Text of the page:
Founded in 1992 in downtown Baltimore, this independent Hampden comic book store sells alternative and underground comic books as well as zines and books. If the young comic book fans in your family are ready to upgrade from the usual superhero stories to the more experimental or unconventional titles and comic lines, theyâll definitely enjoy a visit or two. This store is so radical, in fact, that director John Waters actually picks up his fan mail there regularly. (3620 Falls Rd, 410-662-4444)
Charlotte, NC â Heroes Arenât Hard to Find
Whatâs in a name? Well, with an epic one like âHeroes Arenât Hard to Find,â this North Carolina comic book store, owned by HeroesCon founder Shelton Drum, impressively lives up to expectations. Itâs not only one of the largest comic book retailers in the US, it also has an impressive collection of back issues as well as prides itself in the diversity of its comics, carrying lines from virtually every genre. (1957 E 7th St, 704-375-7462)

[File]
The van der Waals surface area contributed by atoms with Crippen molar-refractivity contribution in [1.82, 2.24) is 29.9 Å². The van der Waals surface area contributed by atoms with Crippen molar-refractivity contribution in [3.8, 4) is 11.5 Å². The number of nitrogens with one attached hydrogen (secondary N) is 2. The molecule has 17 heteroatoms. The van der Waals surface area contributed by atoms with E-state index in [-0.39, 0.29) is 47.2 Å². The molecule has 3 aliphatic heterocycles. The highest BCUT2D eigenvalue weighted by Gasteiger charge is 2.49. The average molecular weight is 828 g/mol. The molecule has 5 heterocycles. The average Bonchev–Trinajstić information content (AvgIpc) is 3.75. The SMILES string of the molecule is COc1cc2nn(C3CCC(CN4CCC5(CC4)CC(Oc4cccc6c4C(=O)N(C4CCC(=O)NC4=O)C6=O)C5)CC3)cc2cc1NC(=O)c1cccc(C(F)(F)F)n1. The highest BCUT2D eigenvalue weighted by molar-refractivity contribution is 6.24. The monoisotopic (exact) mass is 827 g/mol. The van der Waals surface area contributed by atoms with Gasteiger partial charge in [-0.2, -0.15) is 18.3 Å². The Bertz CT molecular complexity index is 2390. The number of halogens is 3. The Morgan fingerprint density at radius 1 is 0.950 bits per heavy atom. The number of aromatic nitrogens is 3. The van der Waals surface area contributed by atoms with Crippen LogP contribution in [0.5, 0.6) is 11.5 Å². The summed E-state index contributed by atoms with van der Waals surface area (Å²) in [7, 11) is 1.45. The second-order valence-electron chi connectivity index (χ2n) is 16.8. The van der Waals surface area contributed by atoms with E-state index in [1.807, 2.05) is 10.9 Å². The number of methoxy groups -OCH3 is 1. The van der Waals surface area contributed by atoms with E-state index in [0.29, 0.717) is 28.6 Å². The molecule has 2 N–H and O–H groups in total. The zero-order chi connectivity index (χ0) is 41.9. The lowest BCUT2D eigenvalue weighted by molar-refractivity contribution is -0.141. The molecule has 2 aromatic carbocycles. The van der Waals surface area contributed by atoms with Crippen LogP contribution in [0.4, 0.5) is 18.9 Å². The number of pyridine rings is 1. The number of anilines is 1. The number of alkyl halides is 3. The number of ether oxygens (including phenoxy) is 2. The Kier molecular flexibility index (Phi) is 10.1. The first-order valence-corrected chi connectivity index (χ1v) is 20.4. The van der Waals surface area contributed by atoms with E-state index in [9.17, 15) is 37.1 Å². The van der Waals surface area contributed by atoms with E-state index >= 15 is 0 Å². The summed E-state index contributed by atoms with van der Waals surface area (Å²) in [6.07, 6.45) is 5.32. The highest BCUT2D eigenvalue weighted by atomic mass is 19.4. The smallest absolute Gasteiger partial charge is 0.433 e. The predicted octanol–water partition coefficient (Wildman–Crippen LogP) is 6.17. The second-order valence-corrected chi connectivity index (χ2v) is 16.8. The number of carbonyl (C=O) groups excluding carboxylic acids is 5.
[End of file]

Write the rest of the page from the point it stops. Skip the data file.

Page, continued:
Chicago, IL â Quimbyâs Bookstore
Quimbyâs Bookstore in Chicago (Flickr: Pat Loika)
An independent bookstore in Chicagoâs Wicker Park, Quimbyâs is more for those with a taste for the avant garde. They specialize in underground comics, unusual publications and independent zines. If your teen is tired of the usual superhero in spandex tale and is looking for less mainstream reads, this bookstore is definitely a necessary stop while in the Windy City. (1854 W. North Ave, 773-342-0910)
Los Angeles, CA â Meltdown Comics